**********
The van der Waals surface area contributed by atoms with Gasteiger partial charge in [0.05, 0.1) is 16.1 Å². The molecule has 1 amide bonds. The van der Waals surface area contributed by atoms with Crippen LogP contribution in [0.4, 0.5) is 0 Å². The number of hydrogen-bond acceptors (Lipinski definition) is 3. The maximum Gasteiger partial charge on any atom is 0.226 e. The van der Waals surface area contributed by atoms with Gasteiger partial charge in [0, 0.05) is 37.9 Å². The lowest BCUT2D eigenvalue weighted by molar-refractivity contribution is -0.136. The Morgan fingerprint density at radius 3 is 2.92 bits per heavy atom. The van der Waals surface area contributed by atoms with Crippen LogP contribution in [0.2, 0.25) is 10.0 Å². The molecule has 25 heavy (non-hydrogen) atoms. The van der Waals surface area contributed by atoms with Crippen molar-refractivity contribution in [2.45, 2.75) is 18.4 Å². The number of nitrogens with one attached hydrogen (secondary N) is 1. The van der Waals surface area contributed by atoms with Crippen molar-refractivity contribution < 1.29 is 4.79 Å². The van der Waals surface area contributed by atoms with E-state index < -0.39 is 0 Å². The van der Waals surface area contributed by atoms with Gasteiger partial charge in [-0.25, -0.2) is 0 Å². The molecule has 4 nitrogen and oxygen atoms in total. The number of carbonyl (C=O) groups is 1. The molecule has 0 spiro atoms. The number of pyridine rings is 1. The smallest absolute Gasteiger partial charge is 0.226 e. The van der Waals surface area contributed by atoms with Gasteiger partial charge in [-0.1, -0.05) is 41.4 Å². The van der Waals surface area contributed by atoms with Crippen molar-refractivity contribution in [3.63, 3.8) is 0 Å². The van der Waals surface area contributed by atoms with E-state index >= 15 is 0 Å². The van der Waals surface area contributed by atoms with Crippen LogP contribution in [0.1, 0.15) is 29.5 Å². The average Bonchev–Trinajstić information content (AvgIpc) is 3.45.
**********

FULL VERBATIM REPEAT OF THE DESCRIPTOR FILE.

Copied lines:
The van der Waals surface area contributed by atoms with Gasteiger partial charge in [0.05, 0.1) is 16.1 Å². The molecule has 1 amide bonds. The van der Waals surface area contributed by atoms with Crippen LogP contribution in [0.4, 0.5) is 0 Å². The number of hydrogen-bond acceptors (Lipinski definition) is 3. The maximum Gasteiger partial charge on any atom is 0.226 e. The van der Waals surface area contributed by atoms with Gasteiger partial charge in [0, 0.05) is 37.9 Å². The lowest BCUT2D eigenvalue weighted by molar-refractivity contribution is -0.136. The Morgan fingerprint density at radius 3 is 2.92 bits per heavy atom. The van der Waals surface area contributed by atoms with Crippen LogP contribution in [0.2, 0.25) is 10.0 Å². The molecule has 25 heavy (non-hydrogen) atoms. The van der Waals surface area contributed by atoms with Crippen molar-refractivity contribution in [2.45, 2.75) is 18.4 Å². The number of nitrogens with one attached hydrogen (secondary N) is 1. The van der Waals surface area contributed by atoms with Crippen molar-refractivity contribution < 1.29 is 4.79 Å². The van der Waals surface area contributed by atoms with E-state index < -0.39 is 0 Å². The van der Waals surface area contributed by atoms with Gasteiger partial charge in [-0.25, -0.2) is 0 Å². The molecule has 4 nitrogen and oxygen atoms in total. The number of carbonyl (C=O) groups is 1. The molecule has 0 spiro atoms. The number of pyridine rings is 1. The smallest absolute Gasteiger partial charge is 0.226 e. The van der Waals surface area contributed by atoms with Gasteiger partial charge in [-0.1, -0.05) is 41.4 Å². The van der Waals surface area contributed by atoms with Crippen molar-refractivity contribution in [3.63, 3.8) is 0 Å². The van der Waals surface area contributed by atoms with E-state index >= 15 is 0 Å². The van der Waals surface area contributed by atoms with Crippen LogP contribution in [0.1, 0.15) is 29.5 Å². The average Bonchev–Trinajstić information content (AvgIpc) is 3.45.